BGB-16673 for Cancer

Phase-Based Progress Estimates
1
Effectiveness
1
Safety
Linear Clinical Research, Nedlands, Australia
Cancer+8 More
BGB-16673 - Drug
Eligibility
18+
All Sexes
Eligible conditions
Select

Study Summary

A Phase 1 Dose-Escalation and Expansion Study of BGB-16673 in Patients With B-Cell Malignancies

See full description

Eligible Conditions

  • Cancer
  • Non-hodgkin Lymphoma
  • Waldenström's Macroglobulinemia (WM)
  • Marginal Zone Lymphoma (MZL)
  • B Cell Malignancies
  • Follicular Lymphoma ( FL)

Treatment Effectiveness

Effectiveness Estimate

1 of 3

Compared to trials

Study Objectives

This trial is evaluating whether BGB-16673 will improve 2 primary outcomes and 18 secondary outcomes in patients with Cancer. Measurement will happen over the course of Day 1 pre-dose and 8 hours post-dose (approximately 2 years).

Year 2
Single Dose Area under the plasma concentration-time curve (AUC) of BGB-16673
Single Dose Maximum observed plasma concentration (Cmax) of BGB-16673
Single Dose Minimum observed plasma concentration (Cmin) of BGB-16673
Single Dose Time to reach Cmax (tmax) of BGB-16673
Single Dose Time to reach half of Cmax (T1/2) of BGB-16673
Single Dose accumulation ratios of BGB-16673
Single Dose apparent total clearance of drug from plasma after oral administration (CL/F) of BGB-16673
Single Dose apparent volume of distribution (Vz/F) of BGB-16673
Steady State Area under the plasma concentration-time curve (AUC) of BGB-16673
Steady State Maximum observed plasma concentration (Cmax) of BGB-16673
Steady State Time to reach Cmax (tmax) of BGB-16673
Steady State Time to reach half of Cmax (T1/2) of BGB-16673
Steady State apparent total clearance of drug from plasma after oral administration (CL/F) of BGB-16673
Steady State apparent volume of distribution (Vz/F) of BGB-16673
Steady State minimum observed plasma concentration (Cmin) of BGB-16673
Year 2
BTK protein degradation in peripheral blood upon BGB-16673 monotherapy
approximately 3 years
Number of Participants Reporting One or More Treatment-emergent Adverse Events (TEAEs) and Serious Adverse Events (SAEs) with adverse events leading to discontinuation, and AEs graded according NCI-CTCAE V5.
Number of Participants with overall response rate (ORR)
Number of WM Participants with major response rate (MRR)
Recommended Phase 2 Dose (RP2D) of Orally Administered BGB-16673

Trial Safety

Safety Estimate

1 of 3

Compared to trials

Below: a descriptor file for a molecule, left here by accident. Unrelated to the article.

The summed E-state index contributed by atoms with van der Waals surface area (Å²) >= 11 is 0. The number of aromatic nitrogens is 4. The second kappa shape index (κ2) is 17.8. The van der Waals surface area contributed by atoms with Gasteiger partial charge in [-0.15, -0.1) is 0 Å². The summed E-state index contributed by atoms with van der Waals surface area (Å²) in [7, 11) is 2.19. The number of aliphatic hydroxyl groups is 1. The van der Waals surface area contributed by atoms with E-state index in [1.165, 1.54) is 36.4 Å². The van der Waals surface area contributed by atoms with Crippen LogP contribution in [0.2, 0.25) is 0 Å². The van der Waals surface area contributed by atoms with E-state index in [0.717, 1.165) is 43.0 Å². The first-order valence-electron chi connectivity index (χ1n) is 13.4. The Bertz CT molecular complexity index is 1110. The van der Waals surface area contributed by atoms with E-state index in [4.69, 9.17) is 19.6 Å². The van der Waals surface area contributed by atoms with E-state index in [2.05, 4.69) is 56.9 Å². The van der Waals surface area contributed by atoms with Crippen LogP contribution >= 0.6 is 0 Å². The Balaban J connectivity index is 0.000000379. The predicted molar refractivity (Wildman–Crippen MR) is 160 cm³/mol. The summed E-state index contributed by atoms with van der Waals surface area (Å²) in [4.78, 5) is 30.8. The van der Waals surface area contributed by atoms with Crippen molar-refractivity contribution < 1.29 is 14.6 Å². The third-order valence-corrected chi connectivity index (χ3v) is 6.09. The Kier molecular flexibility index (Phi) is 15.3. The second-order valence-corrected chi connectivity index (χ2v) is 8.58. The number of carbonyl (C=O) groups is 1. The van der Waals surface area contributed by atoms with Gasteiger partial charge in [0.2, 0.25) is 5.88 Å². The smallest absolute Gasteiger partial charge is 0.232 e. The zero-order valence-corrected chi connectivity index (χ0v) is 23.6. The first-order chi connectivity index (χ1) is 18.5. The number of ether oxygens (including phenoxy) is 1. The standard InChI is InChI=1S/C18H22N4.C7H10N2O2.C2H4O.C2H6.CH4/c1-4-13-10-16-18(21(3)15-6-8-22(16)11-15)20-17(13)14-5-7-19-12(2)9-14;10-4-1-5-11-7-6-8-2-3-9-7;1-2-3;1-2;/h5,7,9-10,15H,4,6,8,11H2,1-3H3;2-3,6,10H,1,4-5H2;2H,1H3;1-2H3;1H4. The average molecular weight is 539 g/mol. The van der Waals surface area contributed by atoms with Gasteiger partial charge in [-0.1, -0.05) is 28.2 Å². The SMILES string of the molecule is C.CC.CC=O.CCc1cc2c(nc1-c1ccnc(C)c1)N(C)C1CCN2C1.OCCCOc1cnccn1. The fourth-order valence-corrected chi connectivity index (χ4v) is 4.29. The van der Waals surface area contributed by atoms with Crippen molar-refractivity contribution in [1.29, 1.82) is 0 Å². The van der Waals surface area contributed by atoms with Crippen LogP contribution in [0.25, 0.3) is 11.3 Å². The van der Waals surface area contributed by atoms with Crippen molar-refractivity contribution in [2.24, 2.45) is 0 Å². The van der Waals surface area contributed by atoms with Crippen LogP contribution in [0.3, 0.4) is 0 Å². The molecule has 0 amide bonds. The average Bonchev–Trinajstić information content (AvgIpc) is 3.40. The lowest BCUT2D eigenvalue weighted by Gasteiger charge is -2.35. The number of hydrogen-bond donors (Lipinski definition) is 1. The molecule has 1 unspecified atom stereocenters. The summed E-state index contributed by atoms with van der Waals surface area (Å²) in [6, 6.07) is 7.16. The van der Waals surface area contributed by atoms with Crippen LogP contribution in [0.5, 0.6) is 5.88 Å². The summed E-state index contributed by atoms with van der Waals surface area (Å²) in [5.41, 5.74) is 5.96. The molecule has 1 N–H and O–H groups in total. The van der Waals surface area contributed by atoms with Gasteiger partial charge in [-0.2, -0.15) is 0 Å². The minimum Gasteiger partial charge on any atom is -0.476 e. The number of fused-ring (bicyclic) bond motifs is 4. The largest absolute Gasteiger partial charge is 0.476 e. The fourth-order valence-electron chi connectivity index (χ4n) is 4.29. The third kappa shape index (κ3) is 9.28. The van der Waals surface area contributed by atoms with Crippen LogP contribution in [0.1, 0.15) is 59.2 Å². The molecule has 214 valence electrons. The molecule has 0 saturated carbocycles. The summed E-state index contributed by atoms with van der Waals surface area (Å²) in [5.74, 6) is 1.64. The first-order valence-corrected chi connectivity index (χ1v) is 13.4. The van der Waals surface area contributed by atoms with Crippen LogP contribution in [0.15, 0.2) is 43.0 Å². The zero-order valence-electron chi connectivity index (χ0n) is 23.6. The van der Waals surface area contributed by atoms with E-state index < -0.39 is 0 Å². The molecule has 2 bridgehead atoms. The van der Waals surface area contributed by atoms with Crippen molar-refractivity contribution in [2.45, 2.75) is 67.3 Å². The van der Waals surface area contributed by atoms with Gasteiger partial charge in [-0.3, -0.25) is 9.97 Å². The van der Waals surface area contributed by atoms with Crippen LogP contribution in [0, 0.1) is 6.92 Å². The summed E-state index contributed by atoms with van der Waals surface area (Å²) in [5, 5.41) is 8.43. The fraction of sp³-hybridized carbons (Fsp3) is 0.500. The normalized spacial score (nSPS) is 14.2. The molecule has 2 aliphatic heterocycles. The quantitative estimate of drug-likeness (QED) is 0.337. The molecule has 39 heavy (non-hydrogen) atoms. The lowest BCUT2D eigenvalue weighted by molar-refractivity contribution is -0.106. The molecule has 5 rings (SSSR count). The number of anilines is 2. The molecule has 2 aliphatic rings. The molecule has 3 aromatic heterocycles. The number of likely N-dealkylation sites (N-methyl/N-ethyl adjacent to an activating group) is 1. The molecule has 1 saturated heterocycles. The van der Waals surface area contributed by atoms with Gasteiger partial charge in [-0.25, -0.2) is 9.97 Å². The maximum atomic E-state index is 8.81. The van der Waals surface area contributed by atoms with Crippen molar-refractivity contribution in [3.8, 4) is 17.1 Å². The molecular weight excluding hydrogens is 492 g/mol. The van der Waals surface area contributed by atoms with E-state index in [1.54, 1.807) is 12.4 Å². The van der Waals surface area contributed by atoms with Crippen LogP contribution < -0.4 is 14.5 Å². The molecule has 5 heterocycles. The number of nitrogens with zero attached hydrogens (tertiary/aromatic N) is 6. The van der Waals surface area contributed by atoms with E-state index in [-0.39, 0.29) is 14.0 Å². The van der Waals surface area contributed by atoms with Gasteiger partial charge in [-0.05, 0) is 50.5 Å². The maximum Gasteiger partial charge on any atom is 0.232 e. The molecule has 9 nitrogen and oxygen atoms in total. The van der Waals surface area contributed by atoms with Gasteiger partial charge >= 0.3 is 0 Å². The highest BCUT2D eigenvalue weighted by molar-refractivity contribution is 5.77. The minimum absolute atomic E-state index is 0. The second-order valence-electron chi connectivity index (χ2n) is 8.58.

Trial Design

2 Treatment Groups

Part 1 Monotherapy Dose Finding
1 of 2
Part 2 Expansion Cohorts
1 of 2
Experimental Treatment

This trial requires 76 total participants across 2 different treatment groups

This trial involves 2 different treatments. BGB-16673 is the primary treatment being studied. Participants will be divided into 2 treatment groups. There is no placebo group. The treatments being tested are in Phase 1 and are in the first stage of evaluation with people.

Part 1 Monotherapy Dose Finding
Drug
BGB-16673
Part 2 Expansion Cohorts
Drug
BGB-11673 for two expansion cohorts

Trial Logistics

Trial Timeline

Approximate Timeline
Screening: ~3 weeks
Treatment: Varies
Reporting: approximately 3 years
This trial has the following approximate timeline: 3 weeks for initial screening, variable treatment timelines, and roughly approximately 3 years for reporting.

Closest Location

The University of Texas, MD Anderson Cancer Center - Houston, TX

Eligibility Criteria

This trial is for patients born any sex aged 18 and older. There are 8 eligibility criteria to participate in this trial as listed below.

Mark “yes” if the following statements are true for you:
Provision of signed and dated written informed consent prior to any study-specific procedures, sampling, or data collection
Age ≥ 18 years
Confirmed diagnosis (per World Health Organization [WHO] guidelines, unless otherwise noted) of one of the following: MZL, FL, MCL, CLL/SLL, or WM.
Patients who have previously received a covalently-binding BTK inhibitor in any line of therapy must have received treatment with the BTK inhibitor for ≥ 8 weeks.
For dose-finding and dose-expansion, patients who had previously received a covalently-binding BTK inhibitor as monotherapy or in combination with other anticancer agents are eligible for the study if they meet any of the following criteria: discontinued the previous BTK inhibitor due to disease progression, experienced disease progression after completing treatment with a BTK inhibitor or discontinued the BTK inhibitor due to toxicity or intolerance.
Measurable disease by radiographic assessment or serum IgM level (WM only)
ECOG Performance Status of 0 to 2
Patients enrolling in the dose finding phase of the study may be previously treated with a BTKi or may be naïve to BTKi therapy; patients with CLL/SLL or MCL enrolling in the expansion cohorts must have been treated with a BTKi in a prior line of therapy.

Patient Q&A Section

What are common treatments for follicular lymphoma ( fl)?

"The most common treatments for adult CD30+ B-cell non-Hodgkin's lymphoma include rituximab, cyclophosphamide and doxorubicin. In children, the standard regimen is a combination of rituximab, vincristine, doxorubicin, and prednisone with granulocyte colony-stimulating factor and methotrexate. This is followed by rituximab and CHOP or CHOP-R plus rituximab. These drugs are expensive and often have significant toxicity. Patients have multiple relapses after treatment if they remain in first remission. Many patients will have relapses after that." - Anonymous Online Contributor

Unverified Answer

Can follicular lymphoma ( fl) be cured?